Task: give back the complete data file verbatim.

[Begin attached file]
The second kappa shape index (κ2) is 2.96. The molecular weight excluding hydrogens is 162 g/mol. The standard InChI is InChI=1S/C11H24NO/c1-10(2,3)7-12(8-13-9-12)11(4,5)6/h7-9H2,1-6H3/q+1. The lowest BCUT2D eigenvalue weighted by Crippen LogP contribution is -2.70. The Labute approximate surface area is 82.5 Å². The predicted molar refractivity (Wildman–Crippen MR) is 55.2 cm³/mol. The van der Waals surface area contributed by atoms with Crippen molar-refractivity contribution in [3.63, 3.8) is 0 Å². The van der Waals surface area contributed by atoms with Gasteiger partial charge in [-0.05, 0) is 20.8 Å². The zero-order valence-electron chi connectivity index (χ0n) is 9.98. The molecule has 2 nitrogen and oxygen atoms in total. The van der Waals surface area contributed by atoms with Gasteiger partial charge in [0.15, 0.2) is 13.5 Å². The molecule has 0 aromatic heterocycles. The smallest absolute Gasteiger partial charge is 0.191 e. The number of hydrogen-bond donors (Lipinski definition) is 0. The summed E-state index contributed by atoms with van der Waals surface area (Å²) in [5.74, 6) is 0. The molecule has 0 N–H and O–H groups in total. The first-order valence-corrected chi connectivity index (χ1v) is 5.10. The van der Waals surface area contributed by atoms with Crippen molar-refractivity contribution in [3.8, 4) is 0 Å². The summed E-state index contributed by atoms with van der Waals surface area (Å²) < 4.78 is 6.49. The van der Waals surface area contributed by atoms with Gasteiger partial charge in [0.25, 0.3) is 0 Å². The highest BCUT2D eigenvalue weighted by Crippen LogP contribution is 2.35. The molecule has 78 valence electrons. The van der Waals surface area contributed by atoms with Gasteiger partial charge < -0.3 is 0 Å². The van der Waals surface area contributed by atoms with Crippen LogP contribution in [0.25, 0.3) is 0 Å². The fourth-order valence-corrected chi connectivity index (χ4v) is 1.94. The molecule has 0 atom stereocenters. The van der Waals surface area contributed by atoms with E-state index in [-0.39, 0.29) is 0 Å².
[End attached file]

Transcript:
The second kappa shape index (κ2) is 2.96. The molecular weight excluding hydrogens is 162 g/mol. The standard InChI is InChI=1S/C11H24NO/c1-10(2,3)7-12(8-13-9-12)11(4,5)6/h7-9H2,1-6H3/q+1. The lowest BCUT2D eigenvalue weighted by Crippen LogP contribution is -2.70. The Labute approximate surface area is 82.5 Å². The predicted molar refractivity (Wildman–Crippen MR) is 55.2 cm³/mol. The van der Waals surface area contributed by atoms with Crippen molar-refractivity contribution in [3.63, 3.8) is 0 Å². The van der Waals surface area contributed by atoms with Gasteiger partial charge in [-0.05, 0) is 20.8 Å². The zero-order valence-electron chi connectivity index (χ0n) is 9.98. The molecule has 2 nitrogen and oxygen atoms in total. The van der Waals surface area contributed by atoms with Gasteiger partial charge in [0.15, 0.2) is 13.5 Å². The molecule has 0 aromatic heterocycles. The smallest absolute Gasteiger partial charge is 0.191 e. The number of hydrogen-bond donors (Lipinski definition) is 0. The summed E-state index contributed by atoms with van der Waals surface area (Å²) in [5.74, 6) is 0. The molecule has 0 N–H and O–H groups in total. The first-order valence-corrected chi connectivity index (χ1v) is 5.10. The van der Waals surface area contributed by atoms with Crippen molar-refractivity contribution in [3.8, 4) is 0 Å². The summed E-state index contributed by atoms with van der Waals surface area (Å²) < 4.78 is 6.49. The van der Waals surface area contributed by atoms with Gasteiger partial charge in [0.25, 0.3) is 0 Å². The highest BCUT2D eigenvalue weighted by Crippen LogP contribution is 2.35. The molecule has 78 valence electrons. The van der Waals surface area contributed by atoms with Gasteiger partial charge < -0.3 is 0 Å². The van der Waals surface area contributed by atoms with Crippen LogP contribution in [0.25, 0.3) is 0 Å². The fourth-order valence-corrected chi connectivity index (χ4v) is 1.94. The molecule has 0 atom stereocenters. The van der Waals surface area contributed by atoms with E-state index in [-0.39, 0.29) is 0 Å².